The Workshop formed an Advisory Board consisting of experts like Woodie Kessel, M.D., M.P.H., the Assistant Surgeon General of the United States. This board examines the research of other organizations, and also conducts pilot studies to determine which areas of research should be expanded, based on social, ethnic and socio-economic sections of the population.
Sesame Street is known for its extensive merchandising, which includes many books, magazines, video/audio media, toys, and the "Tickle Me Elmo" craze.
Its fiction books, published primarily by Random House, always display a notice stating that money received from the sale of the publications is used to fund Sesame Workshop, and often mention that children do not have to watch the show to benefit from its publications.
Today there is a live touring show, Sesame Street Live, which has traveled across North America since 1980. There is also the Sesame Place theme park in Langhorne, Pennsylvania, near Philadelphia, and a Plaza Sésamo theme park in Monterrey, Nuevo Leon, Mexico. In addition, there is a three-dimensional movie based on the show, at Universal Studios Japan.
Current licensors include Nakajima USA, Build-A-Bear Workshop (Build-An-Elmo), Hasbro (Sesame Street Monopoly), Wooly Willy, and Children’s Apparel Network. For Sesamstaat, Rubotoys has been a licensor since February 2005. In recent years, adults have been encouraged to remember their childhood through retro-targeted products, like action figures from Palisades Toys, though only one, a special con edition of Super Grover, was released.
The Sesame Beginnings line, launched in mid-2005, consists of apparel, health and body, home, and seasonal products. The line is targeted towards infants and their parents, and products are designed to increase interactivity. Most of the line is exclusive to a family of Canadian retailers.
Creative Wonders (a partnership between ABC and Electronic Arts) produced Sesame Street software for the PC.
Alam Simsim, Plaza Sésamo, Rechov Sumsum, Sesame, Sesamstraße, Sesamstraat, Barrio Sésamo, 1 Rue Sésamo, 5, Rue Sésame, Zhima Jie, Sesam Stasjon, Sesame Street Japan, Sisimpur, Takalani Sesame, Ulitsa Sezam, and Vila Sésamo have all had merchandise of their local characters. Shalom Sesame videos and books have also been released.
In 2004, Copyright Promotions Licensing Group (CPLG) became Sesame Workshop's licensing representative for the Benelux.
Movies and specials
Television specials and TV movies
Some educators criticized the show when it debuted, claiming that its format would contribute to shortening children's attention spans. This concern still exists today, although there is no conclusive proof of this being the case, even after more than 40 years of televised shows.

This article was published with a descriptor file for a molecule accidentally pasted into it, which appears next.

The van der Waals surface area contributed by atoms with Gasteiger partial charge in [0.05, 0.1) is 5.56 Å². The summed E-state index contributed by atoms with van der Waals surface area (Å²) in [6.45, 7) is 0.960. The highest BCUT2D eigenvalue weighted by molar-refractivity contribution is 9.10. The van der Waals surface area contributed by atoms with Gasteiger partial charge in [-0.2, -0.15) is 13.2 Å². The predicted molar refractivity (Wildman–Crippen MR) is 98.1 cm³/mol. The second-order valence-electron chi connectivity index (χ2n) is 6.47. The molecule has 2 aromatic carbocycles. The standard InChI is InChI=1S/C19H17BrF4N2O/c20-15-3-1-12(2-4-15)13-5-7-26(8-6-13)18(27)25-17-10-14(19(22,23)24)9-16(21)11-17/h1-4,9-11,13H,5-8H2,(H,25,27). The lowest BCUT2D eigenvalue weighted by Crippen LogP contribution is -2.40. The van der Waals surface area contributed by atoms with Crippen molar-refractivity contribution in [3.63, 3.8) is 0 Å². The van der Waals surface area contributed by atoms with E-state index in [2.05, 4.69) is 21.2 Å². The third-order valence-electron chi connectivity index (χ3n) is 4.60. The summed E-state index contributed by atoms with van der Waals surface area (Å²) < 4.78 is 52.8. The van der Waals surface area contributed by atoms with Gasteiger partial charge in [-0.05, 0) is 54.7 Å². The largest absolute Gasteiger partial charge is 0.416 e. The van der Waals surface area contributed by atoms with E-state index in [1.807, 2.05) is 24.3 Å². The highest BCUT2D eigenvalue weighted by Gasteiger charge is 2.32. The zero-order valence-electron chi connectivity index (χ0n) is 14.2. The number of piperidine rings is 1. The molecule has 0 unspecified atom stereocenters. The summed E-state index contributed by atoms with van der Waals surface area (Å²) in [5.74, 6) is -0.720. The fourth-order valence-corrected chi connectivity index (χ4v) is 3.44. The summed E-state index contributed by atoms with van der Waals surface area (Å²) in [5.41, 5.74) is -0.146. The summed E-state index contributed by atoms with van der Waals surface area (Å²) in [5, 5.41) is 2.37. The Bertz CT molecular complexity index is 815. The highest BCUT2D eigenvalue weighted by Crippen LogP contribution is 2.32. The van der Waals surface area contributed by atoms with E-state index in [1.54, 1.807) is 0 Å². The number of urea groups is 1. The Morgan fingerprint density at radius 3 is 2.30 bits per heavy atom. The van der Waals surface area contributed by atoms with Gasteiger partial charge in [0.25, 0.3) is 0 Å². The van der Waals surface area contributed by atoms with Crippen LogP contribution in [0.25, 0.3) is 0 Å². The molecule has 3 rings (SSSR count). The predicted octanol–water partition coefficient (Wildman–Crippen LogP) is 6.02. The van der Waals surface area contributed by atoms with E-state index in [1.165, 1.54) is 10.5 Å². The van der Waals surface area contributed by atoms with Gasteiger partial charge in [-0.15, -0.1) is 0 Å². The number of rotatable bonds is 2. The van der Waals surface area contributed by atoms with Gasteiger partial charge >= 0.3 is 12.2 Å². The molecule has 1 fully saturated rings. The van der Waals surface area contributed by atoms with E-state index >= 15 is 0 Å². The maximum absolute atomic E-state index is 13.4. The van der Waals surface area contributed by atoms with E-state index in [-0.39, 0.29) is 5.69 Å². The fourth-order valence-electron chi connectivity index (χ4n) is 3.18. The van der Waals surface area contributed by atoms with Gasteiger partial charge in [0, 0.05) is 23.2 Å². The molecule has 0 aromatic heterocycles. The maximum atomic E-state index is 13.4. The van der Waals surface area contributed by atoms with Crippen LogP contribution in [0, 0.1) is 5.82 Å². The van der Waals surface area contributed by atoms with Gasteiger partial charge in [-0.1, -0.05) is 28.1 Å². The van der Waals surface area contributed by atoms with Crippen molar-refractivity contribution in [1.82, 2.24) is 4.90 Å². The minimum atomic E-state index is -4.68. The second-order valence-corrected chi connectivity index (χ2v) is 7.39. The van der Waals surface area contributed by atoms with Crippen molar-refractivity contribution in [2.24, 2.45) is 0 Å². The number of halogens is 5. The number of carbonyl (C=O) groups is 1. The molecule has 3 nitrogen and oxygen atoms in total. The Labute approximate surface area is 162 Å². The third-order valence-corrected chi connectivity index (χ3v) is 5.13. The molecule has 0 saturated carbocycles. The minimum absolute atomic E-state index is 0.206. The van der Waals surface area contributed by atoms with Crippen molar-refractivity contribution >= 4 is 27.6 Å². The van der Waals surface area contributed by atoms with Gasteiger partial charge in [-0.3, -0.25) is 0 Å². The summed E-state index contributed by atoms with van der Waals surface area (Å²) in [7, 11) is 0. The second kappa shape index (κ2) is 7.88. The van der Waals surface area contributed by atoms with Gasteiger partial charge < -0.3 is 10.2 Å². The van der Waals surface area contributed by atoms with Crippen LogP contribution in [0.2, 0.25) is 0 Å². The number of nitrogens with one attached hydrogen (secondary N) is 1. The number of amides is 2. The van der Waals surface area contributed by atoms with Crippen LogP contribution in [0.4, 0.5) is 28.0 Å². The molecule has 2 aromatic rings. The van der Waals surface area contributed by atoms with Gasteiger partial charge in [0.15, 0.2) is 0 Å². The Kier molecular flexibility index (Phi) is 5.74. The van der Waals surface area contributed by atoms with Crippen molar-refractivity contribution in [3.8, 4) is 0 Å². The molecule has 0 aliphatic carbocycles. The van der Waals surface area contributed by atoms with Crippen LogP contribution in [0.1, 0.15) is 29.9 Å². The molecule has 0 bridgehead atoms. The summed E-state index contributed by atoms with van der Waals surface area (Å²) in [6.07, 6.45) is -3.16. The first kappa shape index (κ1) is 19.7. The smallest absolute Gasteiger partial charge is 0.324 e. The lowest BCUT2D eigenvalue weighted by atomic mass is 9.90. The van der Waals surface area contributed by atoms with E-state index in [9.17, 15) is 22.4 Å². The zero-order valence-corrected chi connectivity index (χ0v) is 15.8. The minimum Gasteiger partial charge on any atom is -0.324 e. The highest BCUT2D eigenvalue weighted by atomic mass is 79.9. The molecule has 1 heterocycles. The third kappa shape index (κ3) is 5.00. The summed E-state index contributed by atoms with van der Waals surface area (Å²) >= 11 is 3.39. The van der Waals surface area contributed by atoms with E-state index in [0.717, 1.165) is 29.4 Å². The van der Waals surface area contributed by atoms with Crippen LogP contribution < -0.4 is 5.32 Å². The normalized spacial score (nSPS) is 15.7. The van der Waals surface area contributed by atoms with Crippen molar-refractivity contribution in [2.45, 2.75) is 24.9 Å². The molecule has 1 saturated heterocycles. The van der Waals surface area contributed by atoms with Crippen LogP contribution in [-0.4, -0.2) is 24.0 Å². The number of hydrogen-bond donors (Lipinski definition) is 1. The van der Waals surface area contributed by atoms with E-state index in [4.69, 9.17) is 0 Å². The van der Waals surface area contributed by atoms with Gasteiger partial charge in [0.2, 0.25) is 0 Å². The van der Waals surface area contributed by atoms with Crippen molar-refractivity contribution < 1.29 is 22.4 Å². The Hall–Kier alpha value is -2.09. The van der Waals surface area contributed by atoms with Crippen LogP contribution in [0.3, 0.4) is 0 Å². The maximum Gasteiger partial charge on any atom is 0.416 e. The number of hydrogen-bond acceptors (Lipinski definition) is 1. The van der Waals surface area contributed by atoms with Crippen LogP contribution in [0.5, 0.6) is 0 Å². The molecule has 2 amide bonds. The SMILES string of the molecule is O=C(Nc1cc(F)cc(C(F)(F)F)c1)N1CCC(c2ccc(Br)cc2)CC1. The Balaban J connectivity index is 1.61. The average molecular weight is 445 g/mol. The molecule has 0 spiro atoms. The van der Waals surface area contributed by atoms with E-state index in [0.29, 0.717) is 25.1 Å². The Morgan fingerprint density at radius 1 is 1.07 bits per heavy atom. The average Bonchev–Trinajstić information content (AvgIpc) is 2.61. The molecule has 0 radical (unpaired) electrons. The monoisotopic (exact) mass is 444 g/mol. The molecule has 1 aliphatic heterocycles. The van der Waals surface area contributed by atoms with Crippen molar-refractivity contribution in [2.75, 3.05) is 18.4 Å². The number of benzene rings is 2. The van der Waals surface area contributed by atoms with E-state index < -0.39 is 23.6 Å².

In a letter to the Boston Globe, Boston University professor of education Frank Garfunkel commented, "If what people want is for their children to memorize numbers and letters without regard to their meaning or use -- without regard to the differences between children, then Sesame Street is truly responsive. To give a child thirty seconds of one thing and then to switch it and give him thirty seconds of another is to nurture irrelevance."
In the magazine Childhood Education, Minnie P. Berson of State University College at Fredonia asked "Why debase the art form of teaching with phony pedagogy, vulgar sideshows, bad acting, and layers of smoke and fog to clog the eager minds of small children?" These "vulgar sideshows" have since won a record 101 Emmys, suggesting a measure of disagreement from the Academy of Television Arts & Sciences.
For an animated segment on the letter "J", the writers included "a day in jail", justifying it by stating that words beginning with "J" were sparse. This drew criticism from San Francisco Chronicle columnist Terrence O'Flaherty, despite executive producer David Connell's assertion that kids would be familiar with the word through shows like Batman and Superman.
Even with its attempts to help the underprivileged, the series received criticism. Educator Sister Mary Mel O'Dowd worried that the show might start to replace "personalized experiences". "If Sesame Street is the only thing ghetto kids have, I don't think it's going to do much good. It never hurts a child to be able to count to ten or recognize the letters of the alphabet. But without the guidance of a teacher, he'll be like one of our preschoolers who was able to write "CAUTION" on the blackboard after seeing it on the back of so many buses, and told me 'That says STOP.'"
- Some notable rumors about Sesame Street over the decades include Bert and Ernie's relationship, the dubious claim that they were named for characters in It's a Wonderful Life, the death of Ernie by cancer, the introduction of a Muppet with AIDS, Cookie Monster becoming the Veggie Monster, and Elmo toys corrupting children. See also: Category:Rumors
- The Sesame Street theme song is "(Can you tell me how to get, how to get to) Sesame Street." Harmonica legend Toots Thielemans plays the song as a solo in some versions of the sequence, and for years, his recording of the theme was used in extended sequences of the show's closing credits.
- Although rubber duckies existed before Sesame Street, their pop culture icon status was mostly spurred on by Ernie's Rubber Duckie song, and subsequent appearances of Ernie's bath toy.
- Sesame Street made TV Guide's list of the 50 greatest all-time shows, ranking at number 27. Other shows that made the list was The Cosby Show, Rowan & Martin's Laugh-In, The Simpsons, Saturday Night Live, and Seinfeld; the last of these ranked number one on the list.
- Sesame Street made Channel 4's list of the 100 greatest kids' all-time shows, ranking at number 30.
- On the BBC's The TV That Made Me, Alex Jones chose Sesame Street as her earliest TV memory.
- Sesame Workshop's official site
- Sesame Street.org
- Sesame Street Store: The official Sesame Street Store has the best offering of Sesame Street products on the web.
- Lesser, Gerald S. Children and Television: Lessons from Sesame Street. New York: Random House, 1974.
- Morrow, Robert W. Sesame Street and the Reform of Children's Television. Baltimore: John Hopkins University Press, 2006.